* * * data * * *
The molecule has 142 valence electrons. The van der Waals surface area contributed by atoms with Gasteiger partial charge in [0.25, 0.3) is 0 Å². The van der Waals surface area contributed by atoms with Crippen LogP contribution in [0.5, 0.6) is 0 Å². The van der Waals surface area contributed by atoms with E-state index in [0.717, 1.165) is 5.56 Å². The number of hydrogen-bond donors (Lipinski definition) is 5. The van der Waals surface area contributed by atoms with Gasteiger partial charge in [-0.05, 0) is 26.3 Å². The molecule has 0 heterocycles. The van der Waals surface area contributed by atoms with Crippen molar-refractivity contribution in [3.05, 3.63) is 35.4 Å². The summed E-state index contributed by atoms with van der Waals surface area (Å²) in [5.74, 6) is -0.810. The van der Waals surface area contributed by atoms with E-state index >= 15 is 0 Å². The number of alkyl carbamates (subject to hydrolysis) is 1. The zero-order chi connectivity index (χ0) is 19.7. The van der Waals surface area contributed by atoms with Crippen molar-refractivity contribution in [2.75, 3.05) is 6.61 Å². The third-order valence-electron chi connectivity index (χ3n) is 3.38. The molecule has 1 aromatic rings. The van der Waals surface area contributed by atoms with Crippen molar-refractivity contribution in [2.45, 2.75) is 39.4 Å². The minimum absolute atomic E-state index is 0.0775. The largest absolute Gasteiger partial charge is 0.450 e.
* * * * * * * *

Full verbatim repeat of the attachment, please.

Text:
The molecule has 142 valence electrons. The van der Waals surface area contributed by atoms with Gasteiger partial charge in [0.25, 0.3) is 0 Å². The van der Waals surface area contributed by atoms with Crippen LogP contribution in [0.5, 0.6) is 0 Å². The van der Waals surface area contributed by atoms with E-state index in [0.717, 1.165) is 5.56 Å². The number of hydrogen-bond donors (Lipinski definition) is 5. The van der Waals surface area contributed by atoms with Gasteiger partial charge in [-0.05, 0) is 26.3 Å². The molecule has 0 heterocycles. The van der Waals surface area contributed by atoms with Crippen molar-refractivity contribution in [3.05, 3.63) is 35.4 Å². The summed E-state index contributed by atoms with van der Waals surface area (Å²) in [5.74, 6) is -0.810. The van der Waals surface area contributed by atoms with E-state index >= 15 is 0 Å². The number of alkyl carbamates (subject to hydrolysis) is 1. The zero-order chi connectivity index (χ0) is 19.7. The van der Waals surface area contributed by atoms with Crippen molar-refractivity contribution in [2.75, 3.05) is 6.61 Å². The third-order valence-electron chi connectivity index (χ3n) is 3.38. The molecule has 1 aromatic rings. The van der Waals surface area contributed by atoms with Crippen molar-refractivity contribution in [2.45, 2.75) is 39.4 Å². The minimum absolute atomic E-state index is 0.0775. The largest absolute Gasteiger partial charge is 0.450 e.